Volume 10, Issue 9
August 26, 2011
Yesterday, the National Labor Relations Board ("NLRB") announced the issuance of a Final Rule requiring all private sector employers covered by the National Labor Relations Act ("NLRA"), regardless of whether or not they have unionized workforces, to post an 11x17 inch notice informing employees of their rights under the NLRA ("Employee Notice"). This new notice posting requirement takes effect 75 days after the Final Rule is published in the Federal Register, which is currently scheduled to occur on August 30, 2011, making the effective date November 14, 2011. Copies of the mandatory Employee Notice will be available on or about November 1, 2011 from the NLRB's regional offices and from the NLRB's website.
Covered employers must post the Employee Notice where other workplace notices are typically posted. Also, employers who customarily post notices to employees regarding personnel rules or policies on an internet or intranet site will be required to post an exact copy of the NLRB's Employee Notice on those sites as well. Further, employers with a substantial number of employees who are not proficient in English will have to post the Employee Notice in the language(s) spoken by the employees.
The NLRB's Employee Notice is a one-sided statement of the legal protections afforded to employees who engage in union organizing activities and other protected concerted activities, including voicing complaints about terms and conditions of employment. Glaringly absent from the Employee Notice is any information as to employees' rights to decertify or withdraw from third-party union representation, to seek relief for a union's failure to represent employees fairly, or object to payment of union dues or fees for political purposes.
The new Employee Notice rule was passed by the NLRB's Democrat Members, Chairman Wilma B. Liebman, Member Mark Gaston Pearce and Member Craig Becker, over the objections of Republican Member Brian Hayes. As Member Hayes observed, millions of employers in the private sector will be subjected to this new posting requirement simply to, "reverse the steady downward trend in union density among private sector employees in the non-agricultural American workforce."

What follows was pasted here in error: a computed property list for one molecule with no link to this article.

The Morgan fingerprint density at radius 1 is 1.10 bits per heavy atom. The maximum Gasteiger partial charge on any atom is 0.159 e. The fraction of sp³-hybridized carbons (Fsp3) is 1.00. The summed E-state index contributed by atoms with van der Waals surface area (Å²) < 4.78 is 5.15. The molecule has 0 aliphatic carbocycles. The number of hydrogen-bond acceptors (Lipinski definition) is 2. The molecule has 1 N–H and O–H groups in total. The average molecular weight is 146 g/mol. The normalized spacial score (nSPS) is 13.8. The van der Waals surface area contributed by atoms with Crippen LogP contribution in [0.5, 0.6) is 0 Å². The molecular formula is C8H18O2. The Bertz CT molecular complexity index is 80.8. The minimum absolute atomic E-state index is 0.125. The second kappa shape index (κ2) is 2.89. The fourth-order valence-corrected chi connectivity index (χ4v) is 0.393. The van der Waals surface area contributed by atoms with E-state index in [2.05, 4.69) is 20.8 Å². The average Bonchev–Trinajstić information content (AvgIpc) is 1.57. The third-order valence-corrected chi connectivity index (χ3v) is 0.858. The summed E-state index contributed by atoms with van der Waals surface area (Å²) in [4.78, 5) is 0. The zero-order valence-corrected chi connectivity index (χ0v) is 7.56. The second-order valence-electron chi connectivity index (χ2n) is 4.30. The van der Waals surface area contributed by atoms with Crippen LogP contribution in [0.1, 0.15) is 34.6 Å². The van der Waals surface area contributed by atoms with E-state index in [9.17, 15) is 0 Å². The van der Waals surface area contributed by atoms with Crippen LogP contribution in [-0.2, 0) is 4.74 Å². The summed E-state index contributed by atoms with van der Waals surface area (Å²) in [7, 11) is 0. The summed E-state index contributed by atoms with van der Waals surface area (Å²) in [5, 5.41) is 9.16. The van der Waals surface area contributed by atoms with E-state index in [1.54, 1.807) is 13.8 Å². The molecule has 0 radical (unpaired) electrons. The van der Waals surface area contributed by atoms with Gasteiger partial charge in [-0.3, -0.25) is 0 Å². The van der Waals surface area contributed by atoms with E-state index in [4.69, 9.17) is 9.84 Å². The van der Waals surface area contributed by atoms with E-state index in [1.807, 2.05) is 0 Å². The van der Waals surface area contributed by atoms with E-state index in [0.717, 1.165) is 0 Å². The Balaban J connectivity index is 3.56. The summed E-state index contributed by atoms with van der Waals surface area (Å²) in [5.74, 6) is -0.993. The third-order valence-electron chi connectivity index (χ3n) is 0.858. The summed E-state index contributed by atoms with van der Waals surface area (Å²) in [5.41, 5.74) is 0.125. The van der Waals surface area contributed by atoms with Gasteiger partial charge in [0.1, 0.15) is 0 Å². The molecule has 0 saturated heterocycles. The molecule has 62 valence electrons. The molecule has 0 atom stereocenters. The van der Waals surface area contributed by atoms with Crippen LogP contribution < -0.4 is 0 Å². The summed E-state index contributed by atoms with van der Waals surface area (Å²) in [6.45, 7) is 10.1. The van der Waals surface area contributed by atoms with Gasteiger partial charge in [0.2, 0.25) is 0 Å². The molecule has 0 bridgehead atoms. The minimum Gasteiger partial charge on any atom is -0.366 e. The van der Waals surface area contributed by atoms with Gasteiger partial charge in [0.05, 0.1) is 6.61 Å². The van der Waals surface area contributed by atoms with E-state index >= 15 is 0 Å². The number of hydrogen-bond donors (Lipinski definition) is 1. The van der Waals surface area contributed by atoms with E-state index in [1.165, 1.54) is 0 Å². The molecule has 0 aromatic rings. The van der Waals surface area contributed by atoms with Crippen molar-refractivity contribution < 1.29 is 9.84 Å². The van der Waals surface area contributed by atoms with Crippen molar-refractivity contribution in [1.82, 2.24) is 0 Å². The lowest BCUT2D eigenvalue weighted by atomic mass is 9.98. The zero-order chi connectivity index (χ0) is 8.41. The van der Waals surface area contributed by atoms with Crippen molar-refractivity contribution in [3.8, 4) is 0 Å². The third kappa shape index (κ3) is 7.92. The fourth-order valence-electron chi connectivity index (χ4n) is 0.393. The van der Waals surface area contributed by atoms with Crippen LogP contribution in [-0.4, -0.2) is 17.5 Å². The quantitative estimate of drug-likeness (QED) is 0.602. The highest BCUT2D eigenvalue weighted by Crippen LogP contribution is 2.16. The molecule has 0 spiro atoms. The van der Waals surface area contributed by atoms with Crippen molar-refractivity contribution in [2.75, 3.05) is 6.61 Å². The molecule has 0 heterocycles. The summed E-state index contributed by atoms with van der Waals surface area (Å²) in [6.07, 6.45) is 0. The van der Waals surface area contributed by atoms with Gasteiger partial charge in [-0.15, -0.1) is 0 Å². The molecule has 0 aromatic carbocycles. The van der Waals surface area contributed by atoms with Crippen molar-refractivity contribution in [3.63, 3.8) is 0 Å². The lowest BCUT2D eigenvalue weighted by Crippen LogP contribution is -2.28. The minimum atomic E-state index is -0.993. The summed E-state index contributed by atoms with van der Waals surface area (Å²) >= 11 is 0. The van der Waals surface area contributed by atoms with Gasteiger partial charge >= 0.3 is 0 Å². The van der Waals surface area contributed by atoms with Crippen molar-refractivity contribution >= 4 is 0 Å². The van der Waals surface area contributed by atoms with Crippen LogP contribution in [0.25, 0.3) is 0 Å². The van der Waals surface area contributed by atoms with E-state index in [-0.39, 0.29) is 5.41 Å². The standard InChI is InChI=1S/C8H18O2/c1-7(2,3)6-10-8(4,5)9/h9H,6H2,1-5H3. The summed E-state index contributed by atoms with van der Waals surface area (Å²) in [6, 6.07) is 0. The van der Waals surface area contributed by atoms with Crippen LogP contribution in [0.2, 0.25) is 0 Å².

Failing or refusing to properly post the new Employee Notice will be an independent violation of the NLRA, which will likely serve as the basis for the NLRB to extend the six-month limitation period for filing unfair labor practice charges, and constitute evidence of anti-union motivation. Additional information about the new Employee Notice process is available by way of an NLRB Fact Sheet.
Employer Report articles are for general information only; they are not intended and should not be construed to be legal advice. Reading or replying to such articles does not establish an attorney-client relationship. In addition, because the subject matters and applicable laws discussed in Employer Report articles are often in a state of change and not always applicable to every type of business entity or organization, readers should consult with counsel before making decisions based on the same.